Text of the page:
Samantha Jameson is a serial entrepreneur and founder of the award-winning artisan soap brand Soapsmith.
Tell us a bit about yourself, background and your current role
I’ve always been cut from entrepreneurial cloth. After graduating with a Business Studies degree from Liverpool John Moores, I knew I wanted to work for myself. At 24, I set up my own events company supplying bucking broncos and chocolate fountains to the biggest brands and celebrities in the country, including Arsenal, French Connection and BP as well as the music festivals, TV shows and even The Osbournes! I also designed and produced an award-winning mini chocolate fountain, then sold the entire stock and assets to one of the UK’s leading chocolatiers to fund my soap making passion, turning it into a business. So, in 2012 Soapsmith was born.
I’ve not looked back. I now spend my time developing products and running the business, not to mention raising a young family. I’m obsessed with fragrances and love the old, artisanal method of making things. It’s the opposite of mass, soulless manufacturing. I think people want more accountability and transparency from brands so there’s a huge commercial opportunity for handmade products with authenticity, character and provenance. I was born and bred in London, and Soapsmith is very much a brand that takes inspiration from the culture, history and my personal experiences of this amazing City. For me, scents have got to mean something.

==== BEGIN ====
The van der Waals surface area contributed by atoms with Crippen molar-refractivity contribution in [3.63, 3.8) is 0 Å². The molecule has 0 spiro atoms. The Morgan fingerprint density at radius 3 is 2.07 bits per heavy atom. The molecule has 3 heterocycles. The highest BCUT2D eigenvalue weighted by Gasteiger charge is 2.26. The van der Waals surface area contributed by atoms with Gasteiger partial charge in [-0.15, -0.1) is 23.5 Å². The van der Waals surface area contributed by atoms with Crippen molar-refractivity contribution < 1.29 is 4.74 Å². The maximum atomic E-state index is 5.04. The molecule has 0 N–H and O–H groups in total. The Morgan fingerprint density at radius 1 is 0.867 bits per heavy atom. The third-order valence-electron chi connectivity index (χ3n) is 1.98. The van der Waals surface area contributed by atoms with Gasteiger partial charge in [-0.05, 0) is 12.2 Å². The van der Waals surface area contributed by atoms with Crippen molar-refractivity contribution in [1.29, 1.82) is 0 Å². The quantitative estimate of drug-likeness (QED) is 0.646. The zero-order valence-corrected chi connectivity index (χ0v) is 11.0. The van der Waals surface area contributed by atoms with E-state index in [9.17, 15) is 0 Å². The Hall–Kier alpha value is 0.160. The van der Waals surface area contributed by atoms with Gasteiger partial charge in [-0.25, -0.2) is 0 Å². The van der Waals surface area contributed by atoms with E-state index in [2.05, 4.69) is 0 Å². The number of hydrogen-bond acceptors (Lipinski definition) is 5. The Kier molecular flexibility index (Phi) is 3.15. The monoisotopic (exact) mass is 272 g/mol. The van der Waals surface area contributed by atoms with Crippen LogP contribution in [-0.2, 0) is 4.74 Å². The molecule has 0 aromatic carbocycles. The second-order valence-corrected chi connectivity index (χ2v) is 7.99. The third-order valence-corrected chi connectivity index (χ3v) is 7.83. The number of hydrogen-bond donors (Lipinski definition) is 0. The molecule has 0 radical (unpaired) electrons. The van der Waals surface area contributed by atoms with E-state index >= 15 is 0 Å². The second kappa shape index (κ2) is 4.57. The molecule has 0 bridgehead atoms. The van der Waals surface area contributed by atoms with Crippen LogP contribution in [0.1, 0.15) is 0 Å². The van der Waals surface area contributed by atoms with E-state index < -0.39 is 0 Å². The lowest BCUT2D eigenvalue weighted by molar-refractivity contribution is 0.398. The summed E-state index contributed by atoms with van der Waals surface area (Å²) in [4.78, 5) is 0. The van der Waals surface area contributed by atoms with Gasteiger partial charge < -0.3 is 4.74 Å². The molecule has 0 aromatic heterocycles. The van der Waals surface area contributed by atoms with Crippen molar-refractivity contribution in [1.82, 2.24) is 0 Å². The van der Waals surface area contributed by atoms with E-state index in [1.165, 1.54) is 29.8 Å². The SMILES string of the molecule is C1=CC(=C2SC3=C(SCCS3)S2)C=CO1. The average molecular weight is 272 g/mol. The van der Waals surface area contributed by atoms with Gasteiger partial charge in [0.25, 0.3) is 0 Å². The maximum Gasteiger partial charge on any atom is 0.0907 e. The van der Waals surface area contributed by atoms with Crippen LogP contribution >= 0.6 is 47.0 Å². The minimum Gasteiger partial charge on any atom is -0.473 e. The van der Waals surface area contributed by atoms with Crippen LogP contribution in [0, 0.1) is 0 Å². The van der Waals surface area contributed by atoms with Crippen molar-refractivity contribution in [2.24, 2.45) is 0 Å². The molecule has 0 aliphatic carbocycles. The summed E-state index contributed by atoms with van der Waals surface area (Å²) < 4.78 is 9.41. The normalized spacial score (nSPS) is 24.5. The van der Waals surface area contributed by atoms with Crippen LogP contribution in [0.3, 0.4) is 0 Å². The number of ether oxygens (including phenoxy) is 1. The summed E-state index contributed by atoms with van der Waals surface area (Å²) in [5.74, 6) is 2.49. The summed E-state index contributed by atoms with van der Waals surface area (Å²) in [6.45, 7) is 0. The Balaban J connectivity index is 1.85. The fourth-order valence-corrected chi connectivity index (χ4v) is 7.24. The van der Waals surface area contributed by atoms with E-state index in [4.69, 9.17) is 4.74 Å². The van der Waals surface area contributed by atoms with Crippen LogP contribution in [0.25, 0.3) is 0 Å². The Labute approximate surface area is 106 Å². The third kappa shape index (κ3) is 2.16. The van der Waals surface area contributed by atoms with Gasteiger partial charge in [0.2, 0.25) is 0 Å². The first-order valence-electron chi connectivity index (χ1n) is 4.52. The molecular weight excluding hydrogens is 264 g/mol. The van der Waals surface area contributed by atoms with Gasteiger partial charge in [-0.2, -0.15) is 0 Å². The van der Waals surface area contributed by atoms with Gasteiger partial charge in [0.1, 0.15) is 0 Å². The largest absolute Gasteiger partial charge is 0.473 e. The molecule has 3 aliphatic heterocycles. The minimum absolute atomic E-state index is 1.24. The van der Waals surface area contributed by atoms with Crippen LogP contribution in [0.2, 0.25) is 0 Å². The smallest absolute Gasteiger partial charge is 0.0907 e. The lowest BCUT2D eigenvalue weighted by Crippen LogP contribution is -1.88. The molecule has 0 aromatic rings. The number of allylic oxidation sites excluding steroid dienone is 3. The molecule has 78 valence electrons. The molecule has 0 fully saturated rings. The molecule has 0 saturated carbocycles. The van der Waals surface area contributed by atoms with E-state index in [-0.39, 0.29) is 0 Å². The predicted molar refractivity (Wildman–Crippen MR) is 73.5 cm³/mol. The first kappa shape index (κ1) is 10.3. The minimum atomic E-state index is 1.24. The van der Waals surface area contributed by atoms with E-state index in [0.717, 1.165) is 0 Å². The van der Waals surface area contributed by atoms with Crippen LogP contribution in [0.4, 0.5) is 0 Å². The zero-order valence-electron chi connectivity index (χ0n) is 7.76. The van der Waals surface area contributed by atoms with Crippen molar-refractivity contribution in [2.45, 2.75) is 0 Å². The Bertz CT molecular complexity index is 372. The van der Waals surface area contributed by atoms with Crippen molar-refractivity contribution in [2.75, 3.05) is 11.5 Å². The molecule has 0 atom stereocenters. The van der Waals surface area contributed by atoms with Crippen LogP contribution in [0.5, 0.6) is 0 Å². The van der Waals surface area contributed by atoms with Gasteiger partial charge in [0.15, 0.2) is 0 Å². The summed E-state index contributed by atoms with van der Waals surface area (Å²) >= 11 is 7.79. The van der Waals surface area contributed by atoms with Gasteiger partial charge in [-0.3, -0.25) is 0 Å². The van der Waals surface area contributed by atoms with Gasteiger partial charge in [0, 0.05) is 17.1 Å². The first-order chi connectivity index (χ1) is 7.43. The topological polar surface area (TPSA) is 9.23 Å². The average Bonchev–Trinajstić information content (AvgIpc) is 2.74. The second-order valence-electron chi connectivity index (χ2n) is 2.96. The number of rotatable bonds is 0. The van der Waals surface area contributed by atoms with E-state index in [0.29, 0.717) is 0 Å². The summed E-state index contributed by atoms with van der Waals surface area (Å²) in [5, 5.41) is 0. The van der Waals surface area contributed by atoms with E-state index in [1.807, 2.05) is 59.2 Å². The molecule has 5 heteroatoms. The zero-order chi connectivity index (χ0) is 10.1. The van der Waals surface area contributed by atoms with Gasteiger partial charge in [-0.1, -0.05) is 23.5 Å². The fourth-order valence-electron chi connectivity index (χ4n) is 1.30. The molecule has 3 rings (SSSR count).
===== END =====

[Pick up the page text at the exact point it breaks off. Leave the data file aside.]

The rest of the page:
Did you ever sit down and plan your career?
No, like most entrepreneurs I didn’t sit down and plan my career out. The one thing I knew early on was that I would never do a job I wasn’t passionate about. We spend so much of our lives working so, for me, it was important to do something I enjoyed… I didn’t want to clock watch. I certainly won’t be on my deathbed thinking I could have worked more! All of the jobs I’ve done, from working in Woolworths when I was 16 to running my business today, I’ve really enjoyed. Plus, I’ve met some amazing and lovely people along the way.
Have you faced any challenges along the way?
It’s great to have worked with some unbelievable brands and organisations. There have also been times where people didn’t want to know me because I was a one-woman-band. I’ve learnt that being persistent and determined gets results. Setting up and running a business is also one of the most difficult and rewarding things you can ever do. With Soapsmith, I invested all my time, passion and money into making it work. In the early stages, this meant resorting to creative ways of raising capital. I remember selling some of my most meaningful possessions to purchase equipment and rent the right workspace to produce our product. I even pawned my wedding and engagement rings and bought them back 14 months later with our profits! I was too busy to socialise and, instead of receiving Christmas and birthday presents, I asked for small monetary contributions from my family to purchase trademarks for key products, like “Marble Arch” and “Knightsbridge”. I remember someone saying to me, “You can’t trademark a place!” Yes, you can and yes, I did; I’m glad I persisted and didn’t listen to the naysayers!
What has been your biggest achievement to date?